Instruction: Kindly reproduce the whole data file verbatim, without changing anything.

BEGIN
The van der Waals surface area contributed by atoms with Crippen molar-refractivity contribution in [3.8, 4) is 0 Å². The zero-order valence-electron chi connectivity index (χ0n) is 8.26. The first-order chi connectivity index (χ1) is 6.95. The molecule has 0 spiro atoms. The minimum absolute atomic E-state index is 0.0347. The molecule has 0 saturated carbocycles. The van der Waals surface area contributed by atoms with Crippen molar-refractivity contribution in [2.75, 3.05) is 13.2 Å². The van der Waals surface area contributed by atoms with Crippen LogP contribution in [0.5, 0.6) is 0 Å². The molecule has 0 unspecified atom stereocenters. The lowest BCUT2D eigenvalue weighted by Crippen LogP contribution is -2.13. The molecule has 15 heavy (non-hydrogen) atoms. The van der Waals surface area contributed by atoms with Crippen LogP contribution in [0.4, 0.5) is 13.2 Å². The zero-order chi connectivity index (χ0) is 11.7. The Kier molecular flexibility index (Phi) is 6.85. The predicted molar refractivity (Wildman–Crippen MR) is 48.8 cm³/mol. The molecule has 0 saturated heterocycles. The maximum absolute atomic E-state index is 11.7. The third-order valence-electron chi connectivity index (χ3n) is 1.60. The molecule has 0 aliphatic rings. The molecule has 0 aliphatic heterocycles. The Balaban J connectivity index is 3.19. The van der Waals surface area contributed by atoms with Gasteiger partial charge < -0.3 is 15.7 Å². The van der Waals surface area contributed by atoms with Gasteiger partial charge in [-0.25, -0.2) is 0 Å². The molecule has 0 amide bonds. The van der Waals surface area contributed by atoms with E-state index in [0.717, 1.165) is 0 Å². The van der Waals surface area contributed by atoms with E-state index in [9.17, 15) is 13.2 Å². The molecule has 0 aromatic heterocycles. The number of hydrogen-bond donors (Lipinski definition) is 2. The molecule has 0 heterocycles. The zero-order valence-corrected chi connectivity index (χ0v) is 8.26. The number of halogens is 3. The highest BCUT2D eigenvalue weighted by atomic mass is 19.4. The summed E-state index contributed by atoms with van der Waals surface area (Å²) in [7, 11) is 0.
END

The van der Waals surface area contributed by atoms with Crippen molar-refractivity contribution in [3.8, 4) is 0 Å². The zero-order valence-electron chi connectivity index (χ0n) is 8.26. The first-order chi connectivity index (χ1) is 6.95. The molecule has 0 spiro atoms. The minimum absolute atomic E-state index is 0.0347. The molecule has 0 saturated carbocycles. The van der Waals surface area contributed by atoms with Crippen molar-refractivity contribution in [2.75, 3.05) is 13.2 Å². The van der Waals surface area contributed by atoms with Crippen LogP contribution in [0.5, 0.6) is 0 Å². The molecule has 0 unspecified atom stereocenters. The lowest BCUT2D eigenvalue weighted by Crippen LogP contribution is -2.13. The molecule has 15 heavy (non-hydrogen) atoms. The van der Waals surface area contributed by atoms with Crippen LogP contribution in [0.4, 0.5) is 13.2 Å². The zero-order chi connectivity index (χ0) is 11.7. The Kier molecular flexibility index (Phi) is 6.85. The predicted molar refractivity (Wildman–Crippen MR) is 48.8 cm³/mol. The molecule has 0 saturated heterocycles. The maximum absolute atomic E-state index is 11.7. The third-order valence-electron chi connectivity index (χ3n) is 1.60. The molecule has 0 aliphatic rings. The molecule has 0 aliphatic heterocycles. The Balaban J connectivity index is 3.19. The van der Waals surface area contributed by atoms with Gasteiger partial charge < -0.3 is 15.7 Å². The van der Waals surface area contributed by atoms with Gasteiger partial charge in [-0.25, -0.2) is 0 Å². The molecule has 0 amide bonds. The van der Waals surface area contributed by atoms with E-state index in [0.717, 1.165) is 0 Å². The van der Waals surface area contributed by atoms with E-state index in [9.17, 15) is 13.2 Å². The molecule has 0 aromatic heterocycles. The number of hydrogen-bond donors (Lipinski definition) is 2. The molecule has 0 heterocycles. The zero-order valence-corrected chi connectivity index (χ0v) is 8.26. The number of halogens is 3. The highest BCUT2D eigenvalue weighted by atomic mass is 19.4. The summed E-state index contributed by atoms with van der Waals surface area (Å²) in [7, 11) is 0.